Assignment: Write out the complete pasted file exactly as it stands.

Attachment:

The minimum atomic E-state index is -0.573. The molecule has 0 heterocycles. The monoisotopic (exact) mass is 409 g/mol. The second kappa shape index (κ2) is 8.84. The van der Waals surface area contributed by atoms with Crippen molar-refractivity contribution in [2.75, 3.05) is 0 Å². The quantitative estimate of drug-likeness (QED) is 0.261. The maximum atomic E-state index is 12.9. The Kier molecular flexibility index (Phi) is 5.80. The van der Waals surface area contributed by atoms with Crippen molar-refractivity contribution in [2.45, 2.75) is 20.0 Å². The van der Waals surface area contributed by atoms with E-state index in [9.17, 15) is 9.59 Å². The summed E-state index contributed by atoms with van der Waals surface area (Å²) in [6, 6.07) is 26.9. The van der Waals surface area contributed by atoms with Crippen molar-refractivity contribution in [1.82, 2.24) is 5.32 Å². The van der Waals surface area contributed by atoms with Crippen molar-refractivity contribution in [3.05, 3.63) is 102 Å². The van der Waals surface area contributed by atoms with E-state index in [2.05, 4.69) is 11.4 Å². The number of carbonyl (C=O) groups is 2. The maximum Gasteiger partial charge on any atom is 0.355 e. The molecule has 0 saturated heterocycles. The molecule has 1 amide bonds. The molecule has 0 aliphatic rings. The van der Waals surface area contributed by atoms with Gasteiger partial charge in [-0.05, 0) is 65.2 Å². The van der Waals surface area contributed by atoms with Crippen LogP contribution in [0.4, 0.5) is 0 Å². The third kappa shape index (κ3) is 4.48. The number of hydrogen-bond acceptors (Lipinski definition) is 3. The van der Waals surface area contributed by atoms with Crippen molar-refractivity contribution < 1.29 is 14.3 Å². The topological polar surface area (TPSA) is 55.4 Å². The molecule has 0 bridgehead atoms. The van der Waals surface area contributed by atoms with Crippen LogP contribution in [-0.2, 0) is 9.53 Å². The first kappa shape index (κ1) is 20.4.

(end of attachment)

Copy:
The minimum atomic E-state index is -0.573. The molecule has 0 heterocycles. The monoisotopic (exact) mass is 409 g/mol. The second kappa shape index (κ2) is 8.84. The van der Waals surface area contributed by atoms with Crippen molar-refractivity contribution in [2.75, 3.05) is 0 Å². The quantitative estimate of drug-likeness (QED) is 0.261. The maximum atomic E-state index is 12.9. The Kier molecular flexibility index (Phi) is 5.80. The van der Waals surface area contributed by atoms with Crippen molar-refractivity contribution in [2.45, 2.75) is 20.0 Å². The van der Waals surface area contributed by atoms with E-state index in [9.17, 15) is 9.59 Å². The summed E-state index contributed by atoms with van der Waals surface area (Å²) in [6, 6.07) is 26.9. The van der Waals surface area contributed by atoms with Crippen molar-refractivity contribution in [1.82, 2.24) is 5.32 Å². The van der Waals surface area contributed by atoms with Crippen molar-refractivity contribution in [3.05, 3.63) is 102 Å². The van der Waals surface area contributed by atoms with E-state index in [2.05, 4.69) is 11.4 Å². The number of carbonyl (C=O) groups is 2. The maximum Gasteiger partial charge on any atom is 0.355 e. The molecule has 0 saturated heterocycles. The molecule has 1 amide bonds. The molecule has 0 aliphatic rings. The van der Waals surface area contributed by atoms with Gasteiger partial charge in [-0.05, 0) is 65.2 Å². The van der Waals surface area contributed by atoms with Crippen LogP contribution in [0.4, 0.5) is 0 Å². The third kappa shape index (κ3) is 4.48. The number of hydrogen-bond acceptors (Lipinski definition) is 3. The van der Waals surface area contributed by atoms with Crippen molar-refractivity contribution < 1.29 is 14.3 Å². The topological polar surface area (TPSA) is 55.4 Å². The molecule has 0 bridgehead atoms. The van der Waals surface area contributed by atoms with Crippen LogP contribution in [-0.2, 0) is 9.53 Å². The first kappa shape index (κ1) is 20.4.